It was the best of care. It was the worst of care. It was acts of wisdom; it was acts of foolishness. It was an epoch of evidence; it was an epoch of anecdotes. The patients were full code; they were DNR. It was the summer of safety and the winter of sentinel events. In short it was a hospital so like all others.
It was a slow day when Charles Darnay hit the admission office of Tellson General Hospital. Lucie sat at the terminal, glad for the distraction. She entered his information: DOB 04/21/29/Dr. Defarge/RTKA/Iodine Allergy/Regular Diet/Semi-Private/Regular Diet. Lucie was unsuccessfully trying to place a red seven on a black nine when the phone rang with a direct admit: Darren Charles/Dr. Mannette/DVT/NKDA/ Private/Diabetic Diet.
Darren Charles was not happy to be hospitalized. The CEO of an international fast food chain, he had been flying back from a business trip to London when his leg started to ache. He went to the emergency department where a right femoral vein thrombosis was observed on ultrasound. With a serum glucose of 380, he was incarcerated. The mattress was hard, the pillows starchy, and the cable selection poor. He knew this wasn’t a hotel, but he expected better service. He was tired of finger sticks, blood draws, and IVs already.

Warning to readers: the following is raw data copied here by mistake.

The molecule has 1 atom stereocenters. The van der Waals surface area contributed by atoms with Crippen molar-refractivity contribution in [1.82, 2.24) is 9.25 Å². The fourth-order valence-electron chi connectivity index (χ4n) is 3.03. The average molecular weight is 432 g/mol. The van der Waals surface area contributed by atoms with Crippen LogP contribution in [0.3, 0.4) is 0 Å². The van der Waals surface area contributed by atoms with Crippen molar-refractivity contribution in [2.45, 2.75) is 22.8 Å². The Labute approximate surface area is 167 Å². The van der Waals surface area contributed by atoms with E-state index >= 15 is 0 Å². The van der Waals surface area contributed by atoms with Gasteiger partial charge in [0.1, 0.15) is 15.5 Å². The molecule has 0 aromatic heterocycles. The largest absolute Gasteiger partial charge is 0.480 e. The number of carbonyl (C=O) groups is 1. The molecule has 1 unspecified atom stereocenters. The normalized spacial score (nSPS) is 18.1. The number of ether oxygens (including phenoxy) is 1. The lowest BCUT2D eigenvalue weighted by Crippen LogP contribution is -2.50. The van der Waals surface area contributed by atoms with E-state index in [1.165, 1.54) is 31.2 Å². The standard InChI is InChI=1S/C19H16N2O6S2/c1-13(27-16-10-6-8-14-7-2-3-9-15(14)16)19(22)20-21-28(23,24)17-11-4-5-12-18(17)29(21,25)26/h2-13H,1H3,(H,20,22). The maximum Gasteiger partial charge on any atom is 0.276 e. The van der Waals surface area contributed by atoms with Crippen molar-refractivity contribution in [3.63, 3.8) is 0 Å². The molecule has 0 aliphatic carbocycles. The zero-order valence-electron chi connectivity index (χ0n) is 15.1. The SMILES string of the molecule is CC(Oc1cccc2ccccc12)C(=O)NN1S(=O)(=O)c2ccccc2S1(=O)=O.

Inside Charles Darnay’s right knee joint, cartilage rubbed against cartilage. It was a wheelchair or surgery. He was adopted and a bachelor and the thought of a long lonely rehab left him cold. Dr. Defarge made it sound like it would be a breeze.